If researchers have learned anything it’s that even a disease like cancer is much more easily overcome when we use the mind-body connection to help fight it. And that by strengthening and conditioning the mind part of the mind-body connection, we can extend life and optimize the chances of recovery. In future blogs, I’ll discuss using self-healing images and other specific techniques from my book Mind-Body Health & Healing(link is external) that anyone can use to boost immunity and help reverse cancer growth.

  • Cancer is one of the leading causes of morbidity and mortality worldwide, with approximately 14 million new cases in 2012 (1).
  • The number of new cases is expected to rise by about 70% over the next 2 decades.
  • Cancer is the second leading cause of death globally, and was responsible for 8.8 million deaths in 2015. Globally, nearly 1 in 6 deaths is due to cancer.
  • Approximately 70% of deaths from cancer occur in low- and middle-income countries.
  • Around one third of deaths from cancer are due to the 5 leading behavioral and dietary risks: high body mass index, low fruit and vegetable intake, lack of physical activity, tobacco use, and alcohol use.
  • Tobacco use is the most important risk factor for cancer and is responsible for approximately 22% of cancer deaths (2).
  • Cancer causing infections, such as hepatitis and human papilloma virus (HPV), are responsible for up to 25% of cancer cases in low- and middle-income countries (3).
  • Late-stage presentation and inaccessible diagnosis and treatment are common. In 2017, only 26% of low-income countries reported having pathology services generally available in the public sector. More than 90% of high-income countries reported treatment services are available compared to less than 30% of low-income countries.
  • The economic impact of cancer is significant and is increasing. The total annual economic cost of cancer in 2010 was estimated at approximately US$ 1.16 trillion (4).
  • Only 1 in 5 low- and middle-income countries have the necessary data to drive cancer policy (5).
The problem

Cancer is a leading cause of death worldwide, accounting for 8.8 million deaths in 2015. The most common causes of cancer death are cancers of:

  • Lung (1.69 million deaths)
  • Liver (788 000 deaths)
  • Colorectal (774 000 deaths)
  • Stomach (754 000 deaths)
  • Breast (571 000 deaths)
Modify and avoid risk factors

Modifying or avoiding key risk factors can significantly reduce the burden of cancer. These risk factors include:

  • tobacco use including cigarettes and smokeless tobacco
  • being overweight or obese
  • unhealthy diet with low fruit and vegetable intake
  • lack of physical activity
  • alcohol use
  • sexually transmitted HPV-infection
  • infection by hepatitis or other carcinogenic infections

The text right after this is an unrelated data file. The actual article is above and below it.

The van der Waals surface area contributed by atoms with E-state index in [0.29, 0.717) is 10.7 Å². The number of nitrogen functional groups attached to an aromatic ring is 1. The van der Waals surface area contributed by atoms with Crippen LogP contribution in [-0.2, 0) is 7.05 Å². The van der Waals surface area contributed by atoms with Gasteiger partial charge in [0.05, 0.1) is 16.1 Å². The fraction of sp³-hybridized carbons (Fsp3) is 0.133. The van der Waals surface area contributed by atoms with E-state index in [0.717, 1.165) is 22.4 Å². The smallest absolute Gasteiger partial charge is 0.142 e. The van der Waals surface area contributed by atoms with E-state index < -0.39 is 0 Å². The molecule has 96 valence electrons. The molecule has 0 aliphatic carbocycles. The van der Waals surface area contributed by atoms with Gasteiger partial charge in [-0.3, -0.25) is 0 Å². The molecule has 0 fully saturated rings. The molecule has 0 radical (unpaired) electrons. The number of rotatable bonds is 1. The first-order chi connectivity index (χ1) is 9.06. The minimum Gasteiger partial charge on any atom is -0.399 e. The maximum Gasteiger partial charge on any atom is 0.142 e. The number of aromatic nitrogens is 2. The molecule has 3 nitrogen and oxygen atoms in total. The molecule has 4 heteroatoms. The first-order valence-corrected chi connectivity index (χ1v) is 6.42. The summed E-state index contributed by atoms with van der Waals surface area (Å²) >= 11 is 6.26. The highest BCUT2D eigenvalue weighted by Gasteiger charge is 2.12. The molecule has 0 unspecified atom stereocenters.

• ionizing and ultraviolet radiation
  • urban air pollution
  • indoor smoke from household use of solid fuels.

Tobacco use is the single most important risk factor for cancer and is responsible for approximately 22% of cancer-related deaths globally (2).

Pursue prevention strategies

To prevent cancer, people may:

  • increase avoidance of the risk factors listed above;
  • vaccinate against HPV and hepatitis B virus;
  • control occupational hazards;
  • reduce exposure to ultraviolet radiation;
  • reduce exposure to ionizing radiation (occupational or medical diagnostic imaging).

Vaccination against these HPV and hepatitis B viruses could prevent 1 million cancer cases each year (3).

Early detection

Cancer mortality can be reduced if cases are detected and treated early. There are 2 components of early detection:

Early diagnosis

When identified early, cancer is more likely to respond to effective treatment and can result in a greater probability of surviving, less morbidity, and less expensive treatment. Significant improvements can be made in the lives of cancer patients by detecting cancer early and avoiding delays in care.

Early diagnosis consists of 3 steps that must be integrated and provided in a timely manner:

  1. awareness and accessing care
  2. clinical evaluation, diagnosis and staging
  3. access to treatment.

Early diagnosis is relevant in all settings and the majority of cancers. In absence of early diagnosis, patients are diagnosed at late stages when curative treatment may no longer be an option. Programmes can be designed to reduce delays in, and barriers to, care, allowing patients to access treatment in a timely manner.


Screening aims to identify individuals with abnormalities suggestive of a specific cancer or pre-cancer who have not developed any symptoms and refer them promptly for diagnosis and treatment.

Screening programmes can be effective for select cancer types when appropriate tests are used, implemented effectively, linked to other steps in the screening process and when quality is assured. In general, a screening programme is a far more complex public health intervention compared to early diagnosis.

Examples of screening methods are:

  • visual inspection with acetic acid (VIA) for cervical cancer in low-income settings;
  • HPV testing for cervical cancer;
  • PAP cytology test for cervical cancer in middle- and high-income settings; and